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Considering House Rules for Star Trek: STCS

23 Sep

Following up on yesterday’s post, I’ve been thinking about some house rules for Star Trek: Starship Tactical Combat Simulator.

First, I did find the excessive damage rules. It’s specifically for sub-systems that get hit, like shield generators and sensors. These systems have damage tracks, from one to five, with each point on the track being harder to make repair rolls on. The excessive damage means that for every full five points of damage done to the system, another box on the track is marked off. Thus a four point phaser hit counts as one on the track, while a 12 point hit would mark two boxes off.

There is no corresponding rule for weapons. Those have a different track with the statuses Operational, Damaged, Repaired, and Inoperable. Repaired weapons are limited to half power. I am considering something similar for excessive damage, maybe making damage of 10 or more points automatically destroying the weapons.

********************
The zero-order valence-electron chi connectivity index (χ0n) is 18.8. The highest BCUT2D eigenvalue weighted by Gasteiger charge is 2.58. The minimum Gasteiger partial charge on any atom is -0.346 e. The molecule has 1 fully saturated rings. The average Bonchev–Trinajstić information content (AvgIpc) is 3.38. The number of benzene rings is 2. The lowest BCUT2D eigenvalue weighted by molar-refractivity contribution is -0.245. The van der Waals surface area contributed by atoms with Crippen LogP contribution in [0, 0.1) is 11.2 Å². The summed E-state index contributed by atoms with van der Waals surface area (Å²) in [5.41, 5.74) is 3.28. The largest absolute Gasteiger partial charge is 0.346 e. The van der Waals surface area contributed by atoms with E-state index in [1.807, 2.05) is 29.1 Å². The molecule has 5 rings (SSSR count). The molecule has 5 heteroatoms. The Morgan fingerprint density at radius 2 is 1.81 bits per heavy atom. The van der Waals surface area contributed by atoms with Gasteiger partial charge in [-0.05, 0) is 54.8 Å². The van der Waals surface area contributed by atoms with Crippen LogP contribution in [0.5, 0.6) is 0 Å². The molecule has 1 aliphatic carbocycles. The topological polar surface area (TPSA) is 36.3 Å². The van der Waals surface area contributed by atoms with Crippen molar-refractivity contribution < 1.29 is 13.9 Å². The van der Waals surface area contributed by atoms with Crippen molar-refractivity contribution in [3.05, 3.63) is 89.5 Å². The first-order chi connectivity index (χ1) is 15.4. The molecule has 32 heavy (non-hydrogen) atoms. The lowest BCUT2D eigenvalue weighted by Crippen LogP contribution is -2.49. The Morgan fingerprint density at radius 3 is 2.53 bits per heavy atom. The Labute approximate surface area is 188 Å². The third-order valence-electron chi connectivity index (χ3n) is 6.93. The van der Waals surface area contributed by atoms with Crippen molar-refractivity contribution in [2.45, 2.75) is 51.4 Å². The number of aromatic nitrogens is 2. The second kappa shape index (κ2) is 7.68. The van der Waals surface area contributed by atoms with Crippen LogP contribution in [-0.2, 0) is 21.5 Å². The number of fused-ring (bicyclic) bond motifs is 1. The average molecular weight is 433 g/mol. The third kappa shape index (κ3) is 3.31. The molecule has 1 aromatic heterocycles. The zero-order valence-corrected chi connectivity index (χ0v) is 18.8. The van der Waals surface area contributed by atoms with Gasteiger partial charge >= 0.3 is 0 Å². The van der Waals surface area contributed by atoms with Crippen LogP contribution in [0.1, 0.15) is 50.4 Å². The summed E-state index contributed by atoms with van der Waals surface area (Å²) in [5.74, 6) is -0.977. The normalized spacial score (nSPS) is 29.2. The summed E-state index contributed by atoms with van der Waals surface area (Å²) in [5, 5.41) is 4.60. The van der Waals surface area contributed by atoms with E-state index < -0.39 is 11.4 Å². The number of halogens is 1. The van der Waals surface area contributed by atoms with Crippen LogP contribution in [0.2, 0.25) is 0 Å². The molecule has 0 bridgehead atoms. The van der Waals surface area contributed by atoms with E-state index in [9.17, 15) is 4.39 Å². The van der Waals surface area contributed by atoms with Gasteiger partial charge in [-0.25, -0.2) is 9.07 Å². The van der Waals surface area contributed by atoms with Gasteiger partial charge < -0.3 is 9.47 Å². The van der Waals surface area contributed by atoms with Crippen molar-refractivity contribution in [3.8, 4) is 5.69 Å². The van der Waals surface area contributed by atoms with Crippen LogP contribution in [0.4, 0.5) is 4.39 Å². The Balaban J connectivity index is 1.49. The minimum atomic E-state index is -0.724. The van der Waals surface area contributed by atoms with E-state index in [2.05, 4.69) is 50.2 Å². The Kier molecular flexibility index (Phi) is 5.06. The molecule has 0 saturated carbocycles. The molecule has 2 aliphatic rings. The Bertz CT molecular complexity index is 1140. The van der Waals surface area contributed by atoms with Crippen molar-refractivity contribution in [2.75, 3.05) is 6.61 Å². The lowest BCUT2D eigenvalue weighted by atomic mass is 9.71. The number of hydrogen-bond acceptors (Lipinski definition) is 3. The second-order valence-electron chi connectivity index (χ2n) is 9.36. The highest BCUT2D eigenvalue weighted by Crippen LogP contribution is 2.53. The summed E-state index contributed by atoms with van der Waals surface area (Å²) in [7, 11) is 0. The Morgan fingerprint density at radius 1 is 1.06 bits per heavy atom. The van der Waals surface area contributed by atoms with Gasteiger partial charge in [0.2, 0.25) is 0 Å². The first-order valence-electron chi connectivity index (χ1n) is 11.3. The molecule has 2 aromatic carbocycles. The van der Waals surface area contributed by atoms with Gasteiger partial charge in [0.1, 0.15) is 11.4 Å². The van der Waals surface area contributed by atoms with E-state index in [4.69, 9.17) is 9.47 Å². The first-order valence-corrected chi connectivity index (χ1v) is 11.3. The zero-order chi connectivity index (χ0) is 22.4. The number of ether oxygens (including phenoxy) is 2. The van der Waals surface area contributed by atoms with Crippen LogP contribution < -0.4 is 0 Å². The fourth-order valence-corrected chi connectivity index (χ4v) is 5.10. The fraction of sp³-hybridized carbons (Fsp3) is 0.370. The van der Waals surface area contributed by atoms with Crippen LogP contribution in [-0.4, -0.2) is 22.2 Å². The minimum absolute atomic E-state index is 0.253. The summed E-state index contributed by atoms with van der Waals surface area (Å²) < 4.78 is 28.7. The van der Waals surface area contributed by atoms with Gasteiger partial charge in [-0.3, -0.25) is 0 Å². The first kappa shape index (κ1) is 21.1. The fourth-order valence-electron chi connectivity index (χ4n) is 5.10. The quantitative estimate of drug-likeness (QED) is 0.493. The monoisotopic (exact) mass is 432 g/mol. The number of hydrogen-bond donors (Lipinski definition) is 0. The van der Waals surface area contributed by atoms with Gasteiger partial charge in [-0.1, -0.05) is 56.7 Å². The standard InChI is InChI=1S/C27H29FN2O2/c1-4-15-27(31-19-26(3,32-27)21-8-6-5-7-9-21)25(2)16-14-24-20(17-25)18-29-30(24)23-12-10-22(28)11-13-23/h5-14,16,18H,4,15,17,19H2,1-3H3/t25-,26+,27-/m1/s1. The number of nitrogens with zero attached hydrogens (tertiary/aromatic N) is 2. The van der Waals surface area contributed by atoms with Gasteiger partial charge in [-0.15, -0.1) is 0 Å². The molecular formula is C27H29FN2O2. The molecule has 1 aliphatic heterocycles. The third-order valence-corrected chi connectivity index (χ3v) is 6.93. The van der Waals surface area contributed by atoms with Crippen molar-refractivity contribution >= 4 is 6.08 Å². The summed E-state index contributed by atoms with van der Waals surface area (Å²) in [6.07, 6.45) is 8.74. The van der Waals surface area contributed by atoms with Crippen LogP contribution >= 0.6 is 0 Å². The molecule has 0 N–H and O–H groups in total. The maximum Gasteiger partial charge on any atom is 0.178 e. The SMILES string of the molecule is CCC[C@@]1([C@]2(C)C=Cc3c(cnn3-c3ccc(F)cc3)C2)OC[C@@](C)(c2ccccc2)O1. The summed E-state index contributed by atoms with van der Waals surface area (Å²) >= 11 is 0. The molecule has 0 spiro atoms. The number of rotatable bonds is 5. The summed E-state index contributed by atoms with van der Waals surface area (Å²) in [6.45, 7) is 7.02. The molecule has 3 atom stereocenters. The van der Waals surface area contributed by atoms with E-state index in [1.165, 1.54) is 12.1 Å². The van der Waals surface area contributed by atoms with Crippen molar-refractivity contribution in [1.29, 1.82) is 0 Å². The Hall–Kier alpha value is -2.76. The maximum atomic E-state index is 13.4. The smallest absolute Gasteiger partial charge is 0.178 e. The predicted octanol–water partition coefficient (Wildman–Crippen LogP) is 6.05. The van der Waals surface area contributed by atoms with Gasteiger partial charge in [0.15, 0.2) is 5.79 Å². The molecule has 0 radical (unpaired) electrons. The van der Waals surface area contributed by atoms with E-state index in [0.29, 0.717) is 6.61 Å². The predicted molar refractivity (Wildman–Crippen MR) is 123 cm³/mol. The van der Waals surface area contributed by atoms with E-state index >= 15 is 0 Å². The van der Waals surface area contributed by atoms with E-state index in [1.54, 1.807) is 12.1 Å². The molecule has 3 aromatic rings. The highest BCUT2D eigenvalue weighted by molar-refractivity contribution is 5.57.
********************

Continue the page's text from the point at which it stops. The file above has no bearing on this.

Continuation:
Regarding my dissatisfaction with shields I’ve been considering two options:

  • Double the amount of shield points you get per power point. For example, instead of a 1-to-4 ratio, make it 1-to-8. My concern with this solution is that part of the tactical aspect of the game is trying to get the firing angle on your opponent where they have light or no shields. However, in our previous games we’ve never been able to maintain very strong shields. Even in my Excelsior, I never had a single shield facing up to maximum strength. I only had all my shields powered up on the first turn, and then at a minimal level. Combined with how often we’ve dropped shields completely to power weapons and movement, and how quickly a salvo can strip off a ship’s shields, I don’t think this would unbalance the game or reduce the tactical aspects. I’m leaning towards this solution.
  • The other idea I was thinking about was reducing how much damage weapons do to shields, say 1/2 rounded down. A five point shield would still stop five points of damage, but the shield level would only be reduced to three instead of being completely stripped off. This has more of a Star Trek feel, but adds one more step of math to the game, and while not a complex equation by itself it will still slow the game down. It also doesn’t address the power allocation issues that often lead players to run with few or no shields at all.